Learning Progressions, Student Thinking, and Teacher Reasoning: Applying Scientific Model Criteria to Evaluate a Learning Progression for Force and Motion
Alicia Alonzo, Michigan State University, email@example.com
“Learning progressions” (LPs) have rapidly gained popularity in the science education community, with the promise of informing standards (e.g., Next Generation Science Standards), curriculum, instruction, and assessment. As “descriptions of the successively more sophisticated ways of thinking about a topic that can follow one another as [students] learn about and investigate a topic” (National Research Council, 2007, p. 219), LPs may also inform work in undergraduate courses – as students develop more advanced knowledge and practices. I am particularly interested in the ways that LPs may support and inform classroom instruction that is responsive to students’ learning needs.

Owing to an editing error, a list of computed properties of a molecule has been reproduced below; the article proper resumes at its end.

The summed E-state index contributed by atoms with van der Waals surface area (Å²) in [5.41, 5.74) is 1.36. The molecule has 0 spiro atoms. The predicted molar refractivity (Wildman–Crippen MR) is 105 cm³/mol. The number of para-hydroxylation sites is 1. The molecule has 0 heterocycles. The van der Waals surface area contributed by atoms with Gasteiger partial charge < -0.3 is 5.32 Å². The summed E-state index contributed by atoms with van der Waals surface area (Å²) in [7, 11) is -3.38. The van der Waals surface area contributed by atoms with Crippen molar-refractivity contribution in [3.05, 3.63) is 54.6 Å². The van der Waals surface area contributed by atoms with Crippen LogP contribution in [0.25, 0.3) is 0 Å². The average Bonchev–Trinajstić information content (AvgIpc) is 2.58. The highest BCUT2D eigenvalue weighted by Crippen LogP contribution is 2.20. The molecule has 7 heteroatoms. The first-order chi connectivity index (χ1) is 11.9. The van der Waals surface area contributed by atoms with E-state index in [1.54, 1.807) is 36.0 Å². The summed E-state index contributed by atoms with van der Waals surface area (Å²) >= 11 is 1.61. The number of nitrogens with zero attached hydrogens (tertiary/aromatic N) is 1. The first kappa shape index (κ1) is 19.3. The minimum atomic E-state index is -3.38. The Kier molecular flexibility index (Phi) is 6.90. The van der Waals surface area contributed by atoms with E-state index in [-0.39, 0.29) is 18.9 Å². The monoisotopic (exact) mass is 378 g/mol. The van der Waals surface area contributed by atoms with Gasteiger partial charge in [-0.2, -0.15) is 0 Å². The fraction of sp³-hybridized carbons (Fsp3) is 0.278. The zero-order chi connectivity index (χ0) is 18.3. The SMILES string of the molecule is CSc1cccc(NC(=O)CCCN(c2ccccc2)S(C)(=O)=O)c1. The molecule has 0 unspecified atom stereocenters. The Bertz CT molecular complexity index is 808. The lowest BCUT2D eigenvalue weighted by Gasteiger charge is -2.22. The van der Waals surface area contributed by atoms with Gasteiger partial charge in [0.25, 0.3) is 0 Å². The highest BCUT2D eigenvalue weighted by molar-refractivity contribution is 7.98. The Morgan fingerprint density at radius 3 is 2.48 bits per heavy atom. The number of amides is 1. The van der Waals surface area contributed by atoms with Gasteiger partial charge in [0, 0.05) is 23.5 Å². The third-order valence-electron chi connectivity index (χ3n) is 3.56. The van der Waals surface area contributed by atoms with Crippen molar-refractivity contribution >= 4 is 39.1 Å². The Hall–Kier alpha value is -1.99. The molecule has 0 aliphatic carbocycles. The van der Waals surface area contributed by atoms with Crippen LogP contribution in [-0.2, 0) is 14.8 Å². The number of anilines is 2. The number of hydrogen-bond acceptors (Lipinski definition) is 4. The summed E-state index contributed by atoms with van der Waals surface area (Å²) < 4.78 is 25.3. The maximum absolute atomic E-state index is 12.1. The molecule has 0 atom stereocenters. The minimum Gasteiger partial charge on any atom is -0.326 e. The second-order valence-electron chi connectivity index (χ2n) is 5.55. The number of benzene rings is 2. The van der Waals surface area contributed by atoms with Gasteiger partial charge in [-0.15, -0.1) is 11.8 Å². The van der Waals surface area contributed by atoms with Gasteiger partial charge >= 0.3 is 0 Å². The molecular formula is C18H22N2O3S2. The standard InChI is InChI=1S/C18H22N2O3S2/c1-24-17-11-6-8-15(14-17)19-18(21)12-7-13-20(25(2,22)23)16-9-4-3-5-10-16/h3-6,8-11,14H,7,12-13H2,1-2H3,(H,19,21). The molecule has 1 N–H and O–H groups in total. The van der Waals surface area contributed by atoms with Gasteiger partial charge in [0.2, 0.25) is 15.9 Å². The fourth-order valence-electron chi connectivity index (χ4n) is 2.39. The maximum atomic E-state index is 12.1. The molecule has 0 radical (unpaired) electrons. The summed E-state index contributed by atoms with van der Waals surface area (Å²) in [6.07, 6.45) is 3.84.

In this talk, I share an argument that I have been developing with my colleague Andy Elby (at the University of Maryland). Like others, we suggest that LPs, as models of student thinking, should be evaluated using criteria applied to other scientific models. Because fit to empirical data is just one of several such criteria, we also consider utility (the extent to which the model serves its intended purpose—in this case, supporting instructional decision-making) and generativity (the extent to which the model gives rise to new understandings and/or conceptualizations). Using a LP for force and motion (at the level of high school physics), I first describe our evaluation of whether LPs accurately capture the nature of students’ thinking. I contrast assumptions of the “LP perspective” with other views of student thinking (e.g., knowledge-in-pieces, diSessa, 1993) and provide evidence (both theoretically and empirically) that LP assumptions may not be adequate for capturing student thinking. Next, I describe an empirical study used to address the remaining two criteria. In this study, we were interested in directly addressing the argument that even if LPs do not match student thinking exactly, they may still be useful for classroom applications. In particular, using a think-aloud protocols with six high school physics teachers, we explored the utility of LPs for supporting formative assessment practices and for generating knowledge supportive of instructional decision-making more broadly. I conclude with implications of this work for further LP research and teacher professional development.